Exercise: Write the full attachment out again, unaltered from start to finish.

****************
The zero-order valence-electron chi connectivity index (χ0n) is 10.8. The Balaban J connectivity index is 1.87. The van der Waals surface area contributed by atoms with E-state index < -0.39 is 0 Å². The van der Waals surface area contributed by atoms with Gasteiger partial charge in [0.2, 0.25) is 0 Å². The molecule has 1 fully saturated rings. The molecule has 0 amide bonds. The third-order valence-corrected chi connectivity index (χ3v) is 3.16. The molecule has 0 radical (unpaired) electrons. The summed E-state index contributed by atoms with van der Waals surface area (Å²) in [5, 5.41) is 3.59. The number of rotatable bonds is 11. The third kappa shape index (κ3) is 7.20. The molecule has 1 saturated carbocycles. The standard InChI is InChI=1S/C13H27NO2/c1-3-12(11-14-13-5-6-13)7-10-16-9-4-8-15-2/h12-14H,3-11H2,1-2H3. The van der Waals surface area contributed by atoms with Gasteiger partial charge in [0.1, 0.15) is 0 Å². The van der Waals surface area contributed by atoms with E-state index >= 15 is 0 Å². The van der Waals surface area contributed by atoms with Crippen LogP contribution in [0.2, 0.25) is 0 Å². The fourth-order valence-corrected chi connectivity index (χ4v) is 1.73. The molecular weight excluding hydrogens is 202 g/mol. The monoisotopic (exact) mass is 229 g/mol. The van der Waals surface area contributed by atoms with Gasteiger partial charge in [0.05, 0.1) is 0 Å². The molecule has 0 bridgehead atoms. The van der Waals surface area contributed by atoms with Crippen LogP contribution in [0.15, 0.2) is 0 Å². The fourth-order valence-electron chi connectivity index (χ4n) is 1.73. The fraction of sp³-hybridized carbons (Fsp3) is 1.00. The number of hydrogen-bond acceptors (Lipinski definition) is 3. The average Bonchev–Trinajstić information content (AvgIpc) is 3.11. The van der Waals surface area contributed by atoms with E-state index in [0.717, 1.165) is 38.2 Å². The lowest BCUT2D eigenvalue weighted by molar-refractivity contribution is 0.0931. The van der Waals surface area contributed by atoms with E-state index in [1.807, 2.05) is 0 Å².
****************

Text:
The zero-order valence-electron chi connectivity index (χ0n) is 10.8. The Balaban J connectivity index is 1.87. The van der Waals surface area contributed by atoms with E-state index < -0.39 is 0 Å². The van der Waals surface area contributed by atoms with Gasteiger partial charge in [0.2, 0.25) is 0 Å². The molecule has 1 fully saturated rings. The molecule has 0 amide bonds. The third-order valence-corrected chi connectivity index (χ3v) is 3.16. The molecule has 0 radical (unpaired) electrons. The summed E-state index contributed by atoms with van der Waals surface area (Å²) in [5, 5.41) is 3.59. The number of rotatable bonds is 11. The third kappa shape index (κ3) is 7.20. The molecule has 1 saturated carbocycles. The standard InChI is InChI=1S/C13H27NO2/c1-3-12(11-14-13-5-6-13)7-10-16-9-4-8-15-2/h12-14H,3-11H2,1-2H3. The van der Waals surface area contributed by atoms with Gasteiger partial charge in [0.1, 0.15) is 0 Å². The van der Waals surface area contributed by atoms with E-state index >= 15 is 0 Å². The van der Waals surface area contributed by atoms with Crippen LogP contribution in [0.2, 0.25) is 0 Å². The fourth-order valence-corrected chi connectivity index (χ4v) is 1.73. The molecular weight excluding hydrogens is 202 g/mol. The monoisotopic (exact) mass is 229 g/mol. The van der Waals surface area contributed by atoms with Gasteiger partial charge in [0.05, 0.1) is 0 Å². The molecule has 0 bridgehead atoms. The van der Waals surface area contributed by atoms with Crippen LogP contribution in [0.15, 0.2) is 0 Å². The fourth-order valence-electron chi connectivity index (χ4n) is 1.73. The fraction of sp³-hybridized carbons (Fsp3) is 1.00. The number of hydrogen-bond acceptors (Lipinski definition) is 3. The average Bonchev–Trinajstić information content (AvgIpc) is 3.11. The van der Waals surface area contributed by atoms with E-state index in [0.717, 1.165) is 38.2 Å². The lowest BCUT2D eigenvalue weighted by molar-refractivity contribution is 0.0931. The van der Waals surface area contributed by atoms with E-state index in [1.807, 2.05) is 0 Å².